01 Sep How do SaaS companies make money?
SaaS is now globally ubiquitous. For the lay tech user, one who’s digitally connected but may not understand the architecture of the internet and its many billions of innovative tweaks and developments, SaaS is just another acronym. But, the creation of Software-as-a-Service modelling and the rapid development and rollout of SaaS-built products and brands, has completely dominated the digital commercial space.
If you’ve used Netflix or Spotify, managed your company’s CRM through Salesforce, communicated with teammates through Slack, or bought something online from an independent shop, you’ve engaged with a company that uses a platform very familiar to SaaS.
The core component of SaaS – cloud-based services, offered via the internet, which are paid for through subscription fees – is only achievable and profitable when the online infrastructure and digital scaffolding can support it, and you have enough customers.
Despite the SaaS business model having a presence within development and commerce teams since 2005, it’s only in the last few years, as latency improves and cloud-based storage and support expands to deal with the traffic, that SaaS has come into its own.
Pre-pandemic, SaaS was a rising star within the tech hosting and support world. Now, with teams moving remote, e-commerce exploding, streaming services expanding at incompressible rates and underneath it all, huge datasets being created that are fuelling further investment decisions, SaaS has become a major crutch for companies undergoing digital transformation.
The usability, scalability and critically the cost of SaaS platforms means it’s both approachable for agile start-ups and usable for enterprise companies at any stage of their growth journey. This, then, is the central conceit of SaaS: it provides affordability at scale, where traditional, legacy models of tech infrastructure work via outdated, slow, and expensive service support packages.
It’s truly an innovative two birds with one stone approach to providing managed services online for any number of industries and clients, and the sector continues to grow – global revenue from SaaS companies will hit $145.5 billion in 2021, and is predicted to hit $400 billion by 2025 with the global cloud services market hitting $800 billion.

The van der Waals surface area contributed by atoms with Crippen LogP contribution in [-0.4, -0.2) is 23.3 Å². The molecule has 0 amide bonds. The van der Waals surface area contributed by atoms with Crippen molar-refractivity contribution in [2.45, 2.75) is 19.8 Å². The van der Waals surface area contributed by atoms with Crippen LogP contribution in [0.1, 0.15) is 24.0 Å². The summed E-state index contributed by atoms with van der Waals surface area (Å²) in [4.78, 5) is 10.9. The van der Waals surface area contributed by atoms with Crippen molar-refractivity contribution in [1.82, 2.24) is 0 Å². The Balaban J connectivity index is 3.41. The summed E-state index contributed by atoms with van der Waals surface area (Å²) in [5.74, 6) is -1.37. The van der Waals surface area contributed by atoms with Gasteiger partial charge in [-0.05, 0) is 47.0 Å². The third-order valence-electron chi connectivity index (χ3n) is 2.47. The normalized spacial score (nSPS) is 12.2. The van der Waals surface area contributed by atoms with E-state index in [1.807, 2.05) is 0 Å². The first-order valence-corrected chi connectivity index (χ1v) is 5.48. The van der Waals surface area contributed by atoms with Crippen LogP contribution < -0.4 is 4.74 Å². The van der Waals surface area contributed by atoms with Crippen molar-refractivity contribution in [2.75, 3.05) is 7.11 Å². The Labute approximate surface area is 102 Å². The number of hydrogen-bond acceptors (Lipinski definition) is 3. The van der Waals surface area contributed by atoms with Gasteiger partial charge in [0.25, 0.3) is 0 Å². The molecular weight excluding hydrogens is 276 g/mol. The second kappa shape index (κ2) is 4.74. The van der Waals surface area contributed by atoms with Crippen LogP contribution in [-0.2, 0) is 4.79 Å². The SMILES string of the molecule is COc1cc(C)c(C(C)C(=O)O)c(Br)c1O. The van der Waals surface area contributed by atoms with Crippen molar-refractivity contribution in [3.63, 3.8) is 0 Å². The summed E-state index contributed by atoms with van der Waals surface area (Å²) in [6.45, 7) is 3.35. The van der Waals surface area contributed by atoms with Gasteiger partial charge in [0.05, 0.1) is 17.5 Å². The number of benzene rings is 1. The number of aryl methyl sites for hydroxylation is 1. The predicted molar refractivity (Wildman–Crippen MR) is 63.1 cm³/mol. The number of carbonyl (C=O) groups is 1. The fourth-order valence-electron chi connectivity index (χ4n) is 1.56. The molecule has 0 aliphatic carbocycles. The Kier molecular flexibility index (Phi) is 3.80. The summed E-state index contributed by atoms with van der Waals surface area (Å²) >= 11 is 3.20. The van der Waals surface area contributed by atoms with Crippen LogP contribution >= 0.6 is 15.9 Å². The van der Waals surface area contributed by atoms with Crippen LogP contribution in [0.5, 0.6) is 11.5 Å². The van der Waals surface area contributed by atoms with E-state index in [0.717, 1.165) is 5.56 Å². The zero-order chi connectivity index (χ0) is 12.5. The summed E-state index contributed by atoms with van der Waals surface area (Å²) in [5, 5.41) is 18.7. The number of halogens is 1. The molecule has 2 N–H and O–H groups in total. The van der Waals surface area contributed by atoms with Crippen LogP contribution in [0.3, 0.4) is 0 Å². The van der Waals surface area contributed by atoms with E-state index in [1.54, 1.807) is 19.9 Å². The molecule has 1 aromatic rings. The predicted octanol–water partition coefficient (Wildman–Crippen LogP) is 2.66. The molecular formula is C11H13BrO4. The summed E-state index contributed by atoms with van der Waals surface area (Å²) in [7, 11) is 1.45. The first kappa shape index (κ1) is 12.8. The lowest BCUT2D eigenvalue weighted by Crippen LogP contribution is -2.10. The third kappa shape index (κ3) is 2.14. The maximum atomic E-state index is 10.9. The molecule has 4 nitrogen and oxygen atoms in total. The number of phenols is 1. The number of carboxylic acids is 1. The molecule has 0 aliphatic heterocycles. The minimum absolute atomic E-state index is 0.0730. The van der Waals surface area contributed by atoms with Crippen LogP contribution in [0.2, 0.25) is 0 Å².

The primary differentiator – the central reason why SaaS hasn’t been anchored as a large, enterprise-only business model – is cost. It’s affordable.
The piecemeal nature of financial commitments to any SaaS platform – the subscription model of paying for services – means companies of any size can use it and customers at (almost) any financial level can access it.
Coupled with this is the nature of SaaS development itself. It’s hosted in the cloud, and as many in the tech space know, cloud services are provided by some of the world’s biggest and most established tech behemoths such as AWS and Microsoft – these companies provide ample access to cloud storage and the infrastructure to secure it, again for nominal fees.
Therefore, the two most critical considerations for developers within any tech field – can I make and support the service in the cloud, and can I charge customers a sustainable fee? – are answered with SaaS.
Consider Netflix. Netflix made $25billion in 2020. Netflix costs, in the UK, £5.99 a month, with parallel cost bandings globally. Netflix has 200 million customers. This is effective, mass-scale SaaS perfection, all powered and paid for by retained customers.
Netflix has changed the nature of media consumption and they’ve revolutionised how customers engage with both long and short-form content. Critically, their model has caused ripples of creative effect, and production houses, producers and directors around the world are scrambling to create content exclusively for this platform.
All through shifting TV and Film from legacy systems (television and cinema) to streaming (SaaS), and pricing it sustainably.